Saying nothing in federal law entitles Chicago residents to a right to an elected school board, a federal judge has tossed a lawsuit from a group of plaintiffs, including parents of Chicago Public Schools students and former Ill. Gov. Pat Quinn, who had asked the court to side with their contentions that a state law granting the mayor of Chicago the power to appoint members of the Chicago Board of Education was discriminatory and violated their voting rights.
On Monday, Feb. 13, U.S. District Judge Elaine E. Bucklo granted the request of the Chicago Board of Education and others named as a defendants to dismiss the federal court action, and, in the process, to deny as moot the plaintiffs’ request for a preliminary injunction against the Chicago schools board.
The federal court action had been filed Oct. 5, 2016, by a group of six named plaintiffs, identified as Irene Robinson, Antwain Miller, Marc Kaplan, Christopher Ball, Daniel Morales-Doyle and Jitu Brown, who said they were parents and grandparents of CPS students. Some of these plaintiffs were affiliated with CPS’ Local School Councils.
Specifically, the federal complaint asserted the mayor’s appointment powers violate the U.S. Constitution’s Equal Protection Clause, as CPS stands as the only school district in Illinois in which voters lack the power to elect their own district board. And they further claimed the direct appointment provisions violate the federal Voting Rights Act by illegally suppressing the rights of African Americans and Hispanics to elect representatives to the school board, limiting “the ability of minority race voters to determine how much of (the city’s) property wealth can be taxed and used almost entirely for the education of minority race children and only a small fraction of white children.”
Former Ill. Gov. Pat Quinn
They asserted the mayoral appointment powers were enacted in 1995 as a response by white property owners in the city to a new political reality in the wake of the election of former Mayor Harold Washington, the city’s first and only elected black mayor.
The plaintiffs further claimed the mayoral appointment powers have not only not produced a schools board that has made public education in Chicago any better, or improved the district’s finances, but actually made the situation worse.
The federal action had also been accompanied by a similar lawsuit filed by the same plaintiffs in Cook County Circuit Court, alleging the state law also violates provisions of the Illinois state constitution.
Quinn also joined his name to the lawsuits.
In response to the lawsuit, the Chicago Board asked the judge to dismiss the federal lawsuit, claiming the plaintiffs’ challenge to the law was invalid.
In her opinion and order, Bucklo sided with the CPS board.
Noting the plaintiffs’ claims are “not novel” and “cover well-trodden ground” in many other previous cases, Bucklo said in all cases courts have upheld the power of the state, under the U.S. Constitution and federal law, to grant special powers to the mayors of cities with large urban school districts to appoint school board members.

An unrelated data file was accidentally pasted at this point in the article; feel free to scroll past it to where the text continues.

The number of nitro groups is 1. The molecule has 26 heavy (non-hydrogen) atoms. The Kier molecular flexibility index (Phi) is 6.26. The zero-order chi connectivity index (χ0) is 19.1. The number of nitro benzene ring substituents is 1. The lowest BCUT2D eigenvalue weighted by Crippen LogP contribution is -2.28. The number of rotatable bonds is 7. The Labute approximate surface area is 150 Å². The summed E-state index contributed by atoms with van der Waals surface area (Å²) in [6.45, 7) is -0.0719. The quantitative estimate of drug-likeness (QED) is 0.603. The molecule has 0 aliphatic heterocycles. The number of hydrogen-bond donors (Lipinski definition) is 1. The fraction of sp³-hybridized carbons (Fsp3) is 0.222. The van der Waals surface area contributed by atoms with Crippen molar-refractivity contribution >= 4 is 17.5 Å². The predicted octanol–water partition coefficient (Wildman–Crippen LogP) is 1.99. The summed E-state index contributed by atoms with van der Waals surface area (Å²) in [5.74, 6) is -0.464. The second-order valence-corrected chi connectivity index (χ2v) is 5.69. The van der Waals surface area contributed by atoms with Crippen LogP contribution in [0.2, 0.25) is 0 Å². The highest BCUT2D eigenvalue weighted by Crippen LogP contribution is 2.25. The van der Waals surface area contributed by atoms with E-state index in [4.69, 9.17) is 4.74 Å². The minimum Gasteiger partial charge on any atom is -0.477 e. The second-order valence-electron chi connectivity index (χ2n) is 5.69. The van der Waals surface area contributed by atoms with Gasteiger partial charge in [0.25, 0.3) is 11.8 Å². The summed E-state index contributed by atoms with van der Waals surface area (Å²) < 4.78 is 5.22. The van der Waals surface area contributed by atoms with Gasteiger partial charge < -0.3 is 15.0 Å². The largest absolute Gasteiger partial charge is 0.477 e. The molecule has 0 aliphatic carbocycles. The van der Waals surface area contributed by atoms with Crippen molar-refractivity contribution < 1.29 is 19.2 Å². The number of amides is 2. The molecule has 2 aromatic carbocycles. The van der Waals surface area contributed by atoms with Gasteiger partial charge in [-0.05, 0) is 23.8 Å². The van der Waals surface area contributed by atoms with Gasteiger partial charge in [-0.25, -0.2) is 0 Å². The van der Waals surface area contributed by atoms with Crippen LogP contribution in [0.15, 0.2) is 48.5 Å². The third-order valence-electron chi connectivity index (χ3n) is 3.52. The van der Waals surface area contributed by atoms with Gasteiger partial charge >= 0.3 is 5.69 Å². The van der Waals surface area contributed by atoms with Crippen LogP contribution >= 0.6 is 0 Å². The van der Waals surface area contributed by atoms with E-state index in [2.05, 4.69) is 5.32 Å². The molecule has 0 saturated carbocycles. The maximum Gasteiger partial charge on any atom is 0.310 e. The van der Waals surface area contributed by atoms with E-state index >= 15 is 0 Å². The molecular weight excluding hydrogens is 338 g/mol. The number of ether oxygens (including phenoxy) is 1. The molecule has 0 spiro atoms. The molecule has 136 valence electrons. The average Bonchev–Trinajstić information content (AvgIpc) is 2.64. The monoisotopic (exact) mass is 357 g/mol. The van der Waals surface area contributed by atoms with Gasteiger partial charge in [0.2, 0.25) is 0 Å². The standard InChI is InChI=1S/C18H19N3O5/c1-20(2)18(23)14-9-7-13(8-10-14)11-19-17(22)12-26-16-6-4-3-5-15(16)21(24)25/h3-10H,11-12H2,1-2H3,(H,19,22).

Legal precedent, the judge said, “affirmatively establishes the rule … that the one-person, one-vote principle applies to local elections. But it decidedly does not stand for the proposition that all local government officers must be elected, nor does it suggest that if a state authorizes elections for a particular office in some jurisdictions, it must do so in all of them.”
“Plaintiffs have no fundamental right to vote in school board elections as a matter of law, and the fact that residents of other Illinois jurisdictions have the privilege of voting in such elections in their districts does not confer such a right upon residents of Chicago,” Bucklo added.
The judge further brushed aside arguments the 1995 state law was a racially motivated, discriminatory response from a “hostile General Assembly” to African American Chicago residents becoming “independent of white political control while Harold Washington was mayor, and just after a Democratic-controlled General Assembly in 1988 had given more control to African American voters through LSCs.”
“It bears emphasizing that, as plaintiffs concede, Chicago’s school board has never been elected,” the judge wrote. “Their argument that the legislature enacted a ‘switch to an even less democratic’ process with the purpose of discriminating against African Americans is simply too speculative to support their claims.”
And the judge said she did not believe the plaintiffs had made their case that the mayor had used the state law to appoint a school board to protect property in the city from taxation for public schools, which serve large numbers of racial minority students.
“… Plaintiffs do not allege that the Board has declined to use its taxing authority to the fullest, and they offer no factual basis from which to infer that the appointive process … was designed to minimize the property tax exposure of Chicago’s white residents or to deprive minority children of adequately funded schools,” Bucklo wrote. “Indeed … the Board’s taxing authority in this respect is subject to a statutory cap, which applies regardless of whether the Board is elected or appointed.”
According to Cook County court records, the plaintiffs’ state court action against the Chicago Board of Education remains pending. The Chicago Board has similarly asked the court to dismiss that action, as well.
Plaintiffs are represented in the action by the firm of Despres Schwartz & Geoghegan, of Chicago.
The Chicago Board of Education was defended by the firm of Pugh, Jones & Johnson, of Chicago.